As a child, I didn’t know what a SAHM was. All I knew that my mom saw me off to school every morning and was at home every evening when I got off the school bus. I knew that I had a nice, hot breakfast every day before I left and a huge supper every evening. She was there to help me with my homework, as was my daddy. He worked at the local saw mill and was always gone before I left for school, but was always home by the time I made it home.
Mama wasn’t a formally educated woman. The highest grade she completed was the 9th. She had done housecleaning to earn money and a little factory work, but ultimately, she stayed at home to raise her children. She ran our home like a well-oiled machine. We didn’t have designer clothes, but she made sure the ones we had were clean and pressed. We didn’t have elaborate meals, but the chicken, rice, and beans we had so often was plentiful, nourishing and prepared with love.
As a child, my career aspirations wavered between becoming a teacher, a secretary, and a nurse. Mama refused to let up on the notion of all of her girls going to college. She never wanted us to depend on a man. She wanted us to have an education because she knew of the doors a college degree could open for us. She did, however, also encourage me to stay at home with Will if at all possible. I followed in her footsteps and stayed at home. I’m glad I did. Most people know the story of the emotional and mental abuse I suffered during my marriage, but for the sake of my child and the beautiful being he has become, I am grateful that I was there to see him off to school. I am grateful that I was there to pick him off and sweep him off to his practices and games.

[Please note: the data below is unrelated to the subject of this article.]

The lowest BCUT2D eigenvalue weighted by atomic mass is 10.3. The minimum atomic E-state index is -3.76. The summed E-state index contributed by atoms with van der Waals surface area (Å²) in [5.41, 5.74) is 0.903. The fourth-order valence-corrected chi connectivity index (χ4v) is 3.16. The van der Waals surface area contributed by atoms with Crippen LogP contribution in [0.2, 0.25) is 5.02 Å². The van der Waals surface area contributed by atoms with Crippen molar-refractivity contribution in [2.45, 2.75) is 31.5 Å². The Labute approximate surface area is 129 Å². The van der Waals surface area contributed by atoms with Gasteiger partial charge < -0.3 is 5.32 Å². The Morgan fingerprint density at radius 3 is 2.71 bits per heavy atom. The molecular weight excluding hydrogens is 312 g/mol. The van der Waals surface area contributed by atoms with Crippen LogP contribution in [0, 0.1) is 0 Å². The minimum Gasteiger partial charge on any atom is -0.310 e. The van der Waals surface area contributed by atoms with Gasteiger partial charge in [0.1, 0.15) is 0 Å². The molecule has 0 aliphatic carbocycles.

Currently, I am honing my skills to pursue teaching as a second career, but will be forever grateful for the time I spent as a SAHM. I am honored to have been like my mom.
T. Shine Hinton